The program is very high pressure, very intense--this is what makes it so superlative. But at the same time, it is very hard to budget rigorously while at the same working 70 hours a week in school. It is not budgeted for you as it is in an American school. You have to take care of everything--finding internet for your flat and making sure your'e there when they install it; finding a TV hookup; locating a doctor in an emergency or urgent situation and figuring out how and when to go and then what meds to buy and how to get them; using other doctors not covered in their health insurance, e.g. a chiropractor if needed. And of course if you want to travel at all anywhere - up north to visit a classmate's family, say - it is going to cost.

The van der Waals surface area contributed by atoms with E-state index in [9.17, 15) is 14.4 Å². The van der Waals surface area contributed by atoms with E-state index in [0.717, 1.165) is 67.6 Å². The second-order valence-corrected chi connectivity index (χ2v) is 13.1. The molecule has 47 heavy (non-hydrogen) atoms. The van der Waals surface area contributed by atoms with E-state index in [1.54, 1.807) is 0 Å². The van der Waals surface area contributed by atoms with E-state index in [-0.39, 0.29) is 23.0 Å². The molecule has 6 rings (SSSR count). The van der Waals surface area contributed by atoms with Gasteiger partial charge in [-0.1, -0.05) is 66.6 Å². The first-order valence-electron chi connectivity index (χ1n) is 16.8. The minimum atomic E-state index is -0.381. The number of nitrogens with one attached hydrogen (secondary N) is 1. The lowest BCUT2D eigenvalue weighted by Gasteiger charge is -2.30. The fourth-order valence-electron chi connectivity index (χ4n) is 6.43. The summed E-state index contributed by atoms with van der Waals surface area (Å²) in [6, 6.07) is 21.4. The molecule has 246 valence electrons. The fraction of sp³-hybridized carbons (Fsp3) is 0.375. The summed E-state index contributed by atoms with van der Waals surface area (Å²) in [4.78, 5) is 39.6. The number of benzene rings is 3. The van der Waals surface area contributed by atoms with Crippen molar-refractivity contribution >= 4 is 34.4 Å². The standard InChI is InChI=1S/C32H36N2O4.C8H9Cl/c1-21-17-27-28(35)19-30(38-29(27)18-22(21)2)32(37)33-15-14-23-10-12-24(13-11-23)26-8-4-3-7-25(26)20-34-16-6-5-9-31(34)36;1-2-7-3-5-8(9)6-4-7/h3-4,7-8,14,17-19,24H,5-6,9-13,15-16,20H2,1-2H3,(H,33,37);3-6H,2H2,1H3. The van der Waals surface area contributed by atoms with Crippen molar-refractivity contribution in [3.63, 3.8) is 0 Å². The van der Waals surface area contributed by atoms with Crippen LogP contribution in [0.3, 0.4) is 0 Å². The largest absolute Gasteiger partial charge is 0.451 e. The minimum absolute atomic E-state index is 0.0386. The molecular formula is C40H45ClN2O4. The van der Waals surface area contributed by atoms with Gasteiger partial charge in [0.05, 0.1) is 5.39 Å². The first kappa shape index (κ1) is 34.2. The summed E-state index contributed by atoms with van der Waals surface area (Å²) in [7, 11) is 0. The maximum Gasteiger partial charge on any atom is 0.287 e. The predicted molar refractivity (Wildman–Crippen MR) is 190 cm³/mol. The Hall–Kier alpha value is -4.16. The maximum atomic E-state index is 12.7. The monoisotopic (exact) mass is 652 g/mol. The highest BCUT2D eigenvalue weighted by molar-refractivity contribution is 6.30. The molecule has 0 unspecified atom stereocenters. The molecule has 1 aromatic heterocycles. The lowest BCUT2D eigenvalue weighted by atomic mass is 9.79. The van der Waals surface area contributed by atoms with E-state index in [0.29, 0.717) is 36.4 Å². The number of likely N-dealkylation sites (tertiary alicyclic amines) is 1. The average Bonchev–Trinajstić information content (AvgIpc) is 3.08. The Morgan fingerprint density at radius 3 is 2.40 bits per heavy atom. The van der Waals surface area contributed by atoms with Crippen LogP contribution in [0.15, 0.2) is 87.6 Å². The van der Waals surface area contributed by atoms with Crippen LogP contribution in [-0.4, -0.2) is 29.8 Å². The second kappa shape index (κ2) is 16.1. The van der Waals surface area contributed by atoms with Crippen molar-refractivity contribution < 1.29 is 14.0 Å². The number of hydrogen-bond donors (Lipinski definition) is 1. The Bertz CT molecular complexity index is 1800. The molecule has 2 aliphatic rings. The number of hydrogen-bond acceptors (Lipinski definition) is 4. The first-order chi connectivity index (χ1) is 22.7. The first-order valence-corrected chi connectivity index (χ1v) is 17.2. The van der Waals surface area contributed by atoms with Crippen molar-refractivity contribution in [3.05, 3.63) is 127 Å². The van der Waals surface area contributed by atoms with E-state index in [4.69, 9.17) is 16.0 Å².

Obviously UNSCA is also very rigorous and busy. But the costs of living there are far cheaper. Again, when I was first trying to figure all this out going into the program, I thought LAMDA's estimate of $55k/year was too high. Other people who'd sent their kids ahead of mine said they spent even more, $65K/year. I thought in both cases they were overestimating. They're not.

    All that said, the total cost of LAMDA and other London drama programs is still a lot cheaper, because of the 3 years, than many American BFA programs. But it is certainly more expensive than UNCSA.
  • connectionsconnections Registered User Posts: 1,327 Senior Member
    edited April 2017
    Also, "That said @mommajing has posted in this thread three times. I don't think it is necessary to suggest they might not be a "real person"."